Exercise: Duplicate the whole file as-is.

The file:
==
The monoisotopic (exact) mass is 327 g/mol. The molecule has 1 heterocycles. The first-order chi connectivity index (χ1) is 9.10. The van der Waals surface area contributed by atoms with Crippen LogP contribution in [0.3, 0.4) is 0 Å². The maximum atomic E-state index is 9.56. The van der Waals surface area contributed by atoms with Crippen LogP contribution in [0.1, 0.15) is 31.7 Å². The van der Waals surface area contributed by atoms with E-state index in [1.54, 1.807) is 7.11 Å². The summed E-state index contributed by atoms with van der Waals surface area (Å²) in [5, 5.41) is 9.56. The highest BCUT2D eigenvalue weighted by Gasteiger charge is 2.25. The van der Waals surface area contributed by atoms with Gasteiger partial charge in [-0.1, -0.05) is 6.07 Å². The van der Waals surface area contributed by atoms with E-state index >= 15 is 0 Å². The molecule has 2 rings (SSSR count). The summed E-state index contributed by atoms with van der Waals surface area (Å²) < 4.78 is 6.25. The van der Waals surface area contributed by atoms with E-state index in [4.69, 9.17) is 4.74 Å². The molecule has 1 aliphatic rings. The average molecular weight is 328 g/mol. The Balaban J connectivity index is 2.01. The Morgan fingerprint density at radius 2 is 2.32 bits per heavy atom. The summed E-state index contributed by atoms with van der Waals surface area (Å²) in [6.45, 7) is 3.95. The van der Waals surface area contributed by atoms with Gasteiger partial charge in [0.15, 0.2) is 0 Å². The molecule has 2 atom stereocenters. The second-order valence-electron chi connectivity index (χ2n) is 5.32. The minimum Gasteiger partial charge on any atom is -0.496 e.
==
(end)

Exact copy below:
The monoisotopic (exact) mass is 327 g/mol. The molecule has 1 heterocycles. The first-order chi connectivity index (χ1) is 9.10. The van der Waals surface area contributed by atoms with Crippen LogP contribution in [0.3, 0.4) is 0 Å². The maximum atomic E-state index is 9.56. The van der Waals surface area contributed by atoms with Crippen LogP contribution in [0.1, 0.15) is 31.7 Å². The van der Waals surface area contributed by atoms with E-state index in [1.54, 1.807) is 7.11 Å². The summed E-state index contributed by atoms with van der Waals surface area (Å²) in [5, 5.41) is 9.56. The highest BCUT2D eigenvalue weighted by Gasteiger charge is 2.25. The van der Waals surface area contributed by atoms with Gasteiger partial charge in [-0.1, -0.05) is 6.07 Å². The van der Waals surface area contributed by atoms with E-state index >= 15 is 0 Å². The molecule has 2 rings (SSSR count). The summed E-state index contributed by atoms with van der Waals surface area (Å²) < 4.78 is 6.25. The van der Waals surface area contributed by atoms with E-state index in [4.69, 9.17) is 4.74 Å². The molecule has 1 aliphatic rings. The average molecular weight is 328 g/mol. The Balaban J connectivity index is 2.01. The Morgan fingerprint density at radius 2 is 2.32 bits per heavy atom. The summed E-state index contributed by atoms with van der Waals surface area (Å²) in [6.45, 7) is 3.95. The van der Waals surface area contributed by atoms with Gasteiger partial charge in [0.15, 0.2) is 0 Å². The molecule has 2 atom stereocenters. The second-order valence-electron chi connectivity index (χ2n) is 5.32. The minimum Gasteiger partial charge on any atom is -0.496 e.